The server forks multiple threads to create concurrency in order to deal with blocking conditions. Kernel threads are created using an internal rfork() operation. One of the threads is responsible for listening for new transport connections while the rest are workers involved in data transfer. All transport connections are bound to the same completion group. Message arrivals on any transport connection generate recv-done interrupts which are routed to a single interrupt handler associated with the completion group. When the handler is invoked, it queues the incoming RPC request, notes the transport that was the source of the interrupt, and wakes up a worker thread to start processing. After parsing the request, a thread locks the necessary file pages in the buffer cache using bread(), prepares the RDMA descriptors and issues the RDMA operations. The RPC does not wait for RDMA completion. A later send-done interrupt (or successfull poll) on a completed RDMA transfer descriptor starts clean up and release of resources that the transfer was tying up (i.e. bp locks held on file buffers for the duration of the transfer), and sends out the RPC response. Threads blocking on those resources are awakened. Event-driven design requires that event handlers be quick and not block between events. Our current server design deviates from this requirement due to the possibility of blocking under certain conditions:
  1. Need to wait on disk I/O initiated by bread(). It is possible to avoid using the blocking bread() interface by initiating asynchronous I/O with the disk using getblk() followed by strategy(). We opted against this solution in our early design since disk event delivery is currently disjoint from network event delivery, complicating event handling. Integrating network and disk I/O event delivery in the kernel is discussed in Sections 4.1 and 4.2.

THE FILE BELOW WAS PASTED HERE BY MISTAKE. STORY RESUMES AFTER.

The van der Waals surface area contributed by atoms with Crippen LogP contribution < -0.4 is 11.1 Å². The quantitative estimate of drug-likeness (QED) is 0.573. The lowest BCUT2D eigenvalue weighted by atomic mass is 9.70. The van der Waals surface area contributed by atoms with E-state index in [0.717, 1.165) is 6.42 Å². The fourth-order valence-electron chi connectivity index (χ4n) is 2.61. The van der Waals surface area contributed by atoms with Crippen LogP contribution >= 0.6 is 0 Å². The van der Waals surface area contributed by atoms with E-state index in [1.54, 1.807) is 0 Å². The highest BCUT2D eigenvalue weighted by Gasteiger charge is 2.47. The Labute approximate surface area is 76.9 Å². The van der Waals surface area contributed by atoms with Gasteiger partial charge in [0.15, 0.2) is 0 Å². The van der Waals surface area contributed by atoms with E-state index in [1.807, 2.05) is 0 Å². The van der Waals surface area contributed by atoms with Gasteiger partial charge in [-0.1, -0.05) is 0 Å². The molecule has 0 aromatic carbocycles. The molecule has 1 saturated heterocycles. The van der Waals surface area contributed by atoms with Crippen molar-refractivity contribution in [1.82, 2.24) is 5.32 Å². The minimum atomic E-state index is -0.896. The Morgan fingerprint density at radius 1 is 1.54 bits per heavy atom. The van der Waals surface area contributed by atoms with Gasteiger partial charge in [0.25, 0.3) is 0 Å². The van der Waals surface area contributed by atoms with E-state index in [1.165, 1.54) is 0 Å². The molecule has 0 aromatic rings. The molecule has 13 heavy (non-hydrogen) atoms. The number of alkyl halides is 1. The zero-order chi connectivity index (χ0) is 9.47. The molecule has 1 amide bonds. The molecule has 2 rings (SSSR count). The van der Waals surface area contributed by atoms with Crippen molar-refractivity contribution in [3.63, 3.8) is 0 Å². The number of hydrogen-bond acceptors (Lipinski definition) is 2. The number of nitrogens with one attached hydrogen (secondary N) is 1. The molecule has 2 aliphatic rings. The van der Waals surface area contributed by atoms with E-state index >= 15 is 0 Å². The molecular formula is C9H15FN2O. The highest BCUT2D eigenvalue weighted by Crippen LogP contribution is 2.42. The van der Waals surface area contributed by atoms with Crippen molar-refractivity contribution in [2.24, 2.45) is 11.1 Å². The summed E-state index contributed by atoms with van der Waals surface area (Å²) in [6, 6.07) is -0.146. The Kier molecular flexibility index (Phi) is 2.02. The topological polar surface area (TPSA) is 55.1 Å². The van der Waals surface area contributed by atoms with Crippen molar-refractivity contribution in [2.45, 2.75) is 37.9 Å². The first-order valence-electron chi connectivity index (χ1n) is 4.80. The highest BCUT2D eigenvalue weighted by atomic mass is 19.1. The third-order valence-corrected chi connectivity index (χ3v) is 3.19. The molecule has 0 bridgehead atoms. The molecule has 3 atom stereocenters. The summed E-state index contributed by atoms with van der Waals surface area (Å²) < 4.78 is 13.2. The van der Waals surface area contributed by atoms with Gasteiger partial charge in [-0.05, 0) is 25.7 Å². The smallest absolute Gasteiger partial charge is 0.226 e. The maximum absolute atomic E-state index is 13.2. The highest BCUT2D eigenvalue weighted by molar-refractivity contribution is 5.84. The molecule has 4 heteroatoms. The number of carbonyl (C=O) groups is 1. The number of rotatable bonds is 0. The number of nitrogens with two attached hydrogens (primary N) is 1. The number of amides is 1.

2. Locking a bp twice by the same kernel thread or releasing a bp from a thread other than the lock owner causes a kernel panic (Section 4.4). Solutions are to (a) defer any request processing by a thread while past transfers it issued are still in progress, to ensure that a bp is always released by the lock owner and a thread never locks the same bp twice, or (b) modify the buffer cache so that these conditions no longer cause a kernel panic. To avoid wider kernel changes in the current implementation, we do (a). (b) is addressed in Section 4.4.
An important concern when designing an RDMA-based server is to minimize response latency for short transfers and maximize throughput for long transfers. In the current design, notification of incoming messages is done via interrupts and notification of server-initiated transfer completions via polling. Short transfers using RDMA are expected to complete within the context of their RPC request. In this way, the RPC response immediately follows RDMA completion, minimizing latency. Throughput is maximized for longer transfers by pipelining them as their RDMA operations can be concurrently progressing. The low cost of DAFS RPC, the efficient event notification and delivery mechanism, and the absence of copies due to RDMA help towards low response latency. Maximum throughput is achievable even for small block sizes (as shown in Section 5) assuming the client is throwing requests at the server at a sufficiently high rate (i.e. doing prefetching using asynchronous I/O). The DAFS kernel server presently runs over the Emulex cLAN [8] and GN 9000 VI/IP [9] transports and is currently being ported to Mellanox InfiniBand [10].

Next:Optimistic DAFS Up:DAFS Previous:DAFS
Kostas Magoutis 2001-12-03